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Is the Stock Market about to Roll Over?

Stock analyst Eric Parnell recently wrote a column in Seeking Alpha, ??Another Troubling Sign for Stocks.? He wrote, ??U.S. stocks are increasingly traveling this upside path alone, as many other major global markets and asset classes that are highly correlated with U.S. stocks have either already ground to a halt if not turned lower beginning as long as two years ago. The longer this disconnect lasts and the more stocks move higher by themselves, the greater the probability that U.S. stocks will finally succumb and fall in line with the rest of the crowd. And one of the latest categories to fall off the upside path is high yield bonds, which is particularly troubling since it is… among the categories most closely related to U.S. stocks.?

Parnell produces this graph below to demonstrate the sudden disparity between stock and bond prices, the first since 2009 (as far back as the graph goes):

This is typical of naive analysts (Money magazine types) who constantly look for correlations, and therefore causation. Granted, the best time to be in stocks is when interest rates are low and the economy is in recovery (2009-2013).

To read the rest of this article, click here.

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Mark Skousen is a college professor, prolific author and world-renowned speaker. He??s made his unique sense of market and investment trends known and respected in the financial world. With a Ph.D. in economics and a focus on the principles of free-market capitalism and ??Austrian? economics, Mark Skousen has often gone contrary to the crowd in his investment choices and economic predictions ?? and has often been proved right.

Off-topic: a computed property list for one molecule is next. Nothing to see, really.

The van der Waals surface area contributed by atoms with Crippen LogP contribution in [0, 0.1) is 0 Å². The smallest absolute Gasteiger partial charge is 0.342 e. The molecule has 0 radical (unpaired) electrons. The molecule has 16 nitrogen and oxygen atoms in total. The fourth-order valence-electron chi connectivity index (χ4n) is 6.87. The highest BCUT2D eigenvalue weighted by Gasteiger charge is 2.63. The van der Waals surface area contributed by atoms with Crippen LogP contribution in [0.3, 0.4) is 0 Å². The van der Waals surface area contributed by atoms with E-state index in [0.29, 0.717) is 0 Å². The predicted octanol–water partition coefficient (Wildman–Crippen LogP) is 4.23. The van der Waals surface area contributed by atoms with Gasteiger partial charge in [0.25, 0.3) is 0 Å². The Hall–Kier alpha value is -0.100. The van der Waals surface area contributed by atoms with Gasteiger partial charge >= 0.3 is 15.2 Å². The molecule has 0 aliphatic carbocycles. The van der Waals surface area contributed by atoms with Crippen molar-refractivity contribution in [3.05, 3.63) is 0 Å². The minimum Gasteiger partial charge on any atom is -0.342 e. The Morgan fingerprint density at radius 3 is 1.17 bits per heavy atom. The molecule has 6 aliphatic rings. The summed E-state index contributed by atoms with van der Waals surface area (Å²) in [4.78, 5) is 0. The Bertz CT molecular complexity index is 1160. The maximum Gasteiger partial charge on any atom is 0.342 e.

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Is the Stock Market about to Roll Over?

Stock analyst Eric Parnell recently wrote a column in Seeking Alpha, “Another Troubling Sign for Stocks.” He wrote, “U.S. stocks are increasingly traveling this upside path alone, as many other major global markets and asset classes that are highly correlated with U.S. stocks have either already ground to a halt if not turned lower beginning as long as two years ago. The longer this disconnect lasts and the more stocks move higher by themselves, the greater the probability that U.S. stocks will finally succumb and fall in line with the rest of the crowd. And one of the latest categories to fall off the upside path is high yield bonds, which is particularly troubling since it is… among the categories most closely related to U.S. stocks.”

Parnell produces this graph below to demonstrate the sudden disparity between stock and bond prices, the first since 2009 (as far back as the graph goes):

This is typical of naive analysts (Money magazine types) who constantly look for correlations, and therefore causation. Granted, the best time to be in stocks is when interest rates are low and the economy is in recovery (2009-2013).

To read the rest of this article, click here.

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